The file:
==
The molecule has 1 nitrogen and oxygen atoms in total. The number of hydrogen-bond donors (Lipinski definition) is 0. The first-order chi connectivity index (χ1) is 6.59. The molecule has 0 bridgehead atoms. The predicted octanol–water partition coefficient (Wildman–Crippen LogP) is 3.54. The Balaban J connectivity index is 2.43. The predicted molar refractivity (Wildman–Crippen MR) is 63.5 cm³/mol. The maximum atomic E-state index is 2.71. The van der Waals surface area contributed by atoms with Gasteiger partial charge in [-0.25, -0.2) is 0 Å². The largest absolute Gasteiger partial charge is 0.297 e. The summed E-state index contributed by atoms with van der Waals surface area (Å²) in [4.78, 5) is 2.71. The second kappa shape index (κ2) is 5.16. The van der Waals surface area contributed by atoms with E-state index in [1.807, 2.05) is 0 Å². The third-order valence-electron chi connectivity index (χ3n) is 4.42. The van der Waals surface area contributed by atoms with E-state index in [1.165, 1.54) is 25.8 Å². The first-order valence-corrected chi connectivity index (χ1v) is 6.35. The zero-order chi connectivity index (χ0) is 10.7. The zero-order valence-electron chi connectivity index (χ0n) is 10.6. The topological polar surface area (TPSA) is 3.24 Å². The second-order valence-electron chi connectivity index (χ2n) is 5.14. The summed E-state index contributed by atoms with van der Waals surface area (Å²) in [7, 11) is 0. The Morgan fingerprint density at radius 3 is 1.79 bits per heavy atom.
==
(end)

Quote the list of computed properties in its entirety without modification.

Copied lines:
The molecule has 1 nitrogen and oxygen atoms in total. The number of hydrogen-bond donors (Lipinski definition) is 0. The first-order chi connectivity index (χ1) is 6.59. The molecule has 0 bridgehead atoms. The predicted octanol–water partition coefficient (Wildman–Crippen LogP) is 3.54. The Balaban J connectivity index is 2.43. The predicted molar refractivity (Wildman–Crippen MR) is 63.5 cm³/mol. The maximum atomic E-state index is 2.71. The van der Waals surface area contributed by atoms with Gasteiger partial charge in [-0.25, -0.2) is 0 Å². The largest absolute Gasteiger partial charge is 0.297 e. The summed E-state index contributed by atoms with van der Waals surface area (Å²) in [4.78, 5) is 2.71. The second kappa shape index (κ2) is 5.16. The van der Waals surface area contributed by atoms with E-state index in [1.807, 2.05) is 0 Å². The third-order valence-electron chi connectivity index (χ3n) is 4.42. The van der Waals surface area contributed by atoms with E-state index in [1.165, 1.54) is 25.8 Å². The first-order valence-corrected chi connectivity index (χ1v) is 6.35. The zero-order chi connectivity index (χ0) is 10.7. The zero-order valence-electron chi connectivity index (χ0n) is 10.6. The topological polar surface area (TPSA) is 3.24 Å². The second-order valence-electron chi connectivity index (χ2n) is 5.14. The summed E-state index contributed by atoms with van der Waals surface area (Å²) in [7, 11) is 0. The Morgan fingerprint density at radius 3 is 1.79 bits per heavy atom.